If you have a strong streak of empathy for others going through hard times along with the ability to make critical decisions, you could have the makings of a case manager.

Also called human service assistants, case managers provide counsel and comfort, helping clients get through difficult emotional or financial obstacles. They help find services and create plans for recovery or treatment. Case managers are conduits to health and human service providers. Many work with social workers, psychologists and other human service professionals, implementing and monitoring progress of treatment plans.

The case manager profession, like most sectors of social services, is for the selfless individual that can see themselves spending the majority of their time helping people deal with stressing transitions. No one looking to own a yacht and drive around in a flashy sports car should apply here. These advocates spend their days speaking with hiring managers, churches and other human authority facilities, filling out paper work and searching for the best resources to help their clients. The job requires people who are patient, organized and communicative. They will work with recovering addicts, the disabled and mentally ill, ex-convicts, the homeless, immigrants and others.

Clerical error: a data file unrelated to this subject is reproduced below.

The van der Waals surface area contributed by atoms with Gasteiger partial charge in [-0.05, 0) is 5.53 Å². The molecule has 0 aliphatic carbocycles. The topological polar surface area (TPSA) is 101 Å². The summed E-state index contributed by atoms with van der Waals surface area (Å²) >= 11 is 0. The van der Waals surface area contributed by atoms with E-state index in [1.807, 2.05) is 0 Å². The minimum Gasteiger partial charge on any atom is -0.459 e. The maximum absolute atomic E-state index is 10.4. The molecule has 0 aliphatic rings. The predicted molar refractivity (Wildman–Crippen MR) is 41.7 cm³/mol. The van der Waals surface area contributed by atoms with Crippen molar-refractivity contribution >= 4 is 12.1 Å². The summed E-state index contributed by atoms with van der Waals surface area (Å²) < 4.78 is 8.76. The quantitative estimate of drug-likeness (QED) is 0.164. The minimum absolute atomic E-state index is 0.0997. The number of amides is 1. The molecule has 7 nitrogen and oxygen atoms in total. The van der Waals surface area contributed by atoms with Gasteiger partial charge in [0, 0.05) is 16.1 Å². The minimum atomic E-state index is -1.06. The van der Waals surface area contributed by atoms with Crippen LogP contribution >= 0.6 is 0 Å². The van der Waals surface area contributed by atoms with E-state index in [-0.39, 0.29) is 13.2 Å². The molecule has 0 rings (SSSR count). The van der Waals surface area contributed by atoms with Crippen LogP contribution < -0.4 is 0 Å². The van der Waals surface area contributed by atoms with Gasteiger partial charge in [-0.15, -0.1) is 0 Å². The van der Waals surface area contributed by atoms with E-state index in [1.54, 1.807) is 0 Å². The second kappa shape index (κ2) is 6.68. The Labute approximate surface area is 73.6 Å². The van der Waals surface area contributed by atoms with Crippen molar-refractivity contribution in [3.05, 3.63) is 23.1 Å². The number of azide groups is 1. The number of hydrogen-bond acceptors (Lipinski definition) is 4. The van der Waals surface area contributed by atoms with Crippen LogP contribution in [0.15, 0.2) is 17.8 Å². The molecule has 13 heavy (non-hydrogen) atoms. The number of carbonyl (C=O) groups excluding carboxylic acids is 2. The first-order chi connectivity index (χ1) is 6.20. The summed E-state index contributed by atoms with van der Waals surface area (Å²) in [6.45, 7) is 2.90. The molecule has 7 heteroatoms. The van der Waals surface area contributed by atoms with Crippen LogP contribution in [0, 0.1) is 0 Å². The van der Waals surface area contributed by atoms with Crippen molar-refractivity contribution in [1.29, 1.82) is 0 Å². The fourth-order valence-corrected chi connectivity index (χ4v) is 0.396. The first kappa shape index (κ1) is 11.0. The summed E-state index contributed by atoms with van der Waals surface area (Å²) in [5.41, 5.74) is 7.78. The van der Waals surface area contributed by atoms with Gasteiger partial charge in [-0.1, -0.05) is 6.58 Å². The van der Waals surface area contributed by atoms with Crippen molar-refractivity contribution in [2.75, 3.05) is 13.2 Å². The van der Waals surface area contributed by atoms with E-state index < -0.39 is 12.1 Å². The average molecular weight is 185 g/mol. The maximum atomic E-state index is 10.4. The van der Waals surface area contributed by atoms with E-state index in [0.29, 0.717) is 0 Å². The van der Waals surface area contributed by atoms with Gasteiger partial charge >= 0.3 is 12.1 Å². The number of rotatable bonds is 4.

Starting out, a case manager may only need a Bachelor’s or Associate’s. Those that want to move forward and become social workers and counselors will need advanced degrees.

The Bureau of Labor Statistics sees this profession expanding significantly faster than other professions over the next ten years as the growing public seeks out social services.

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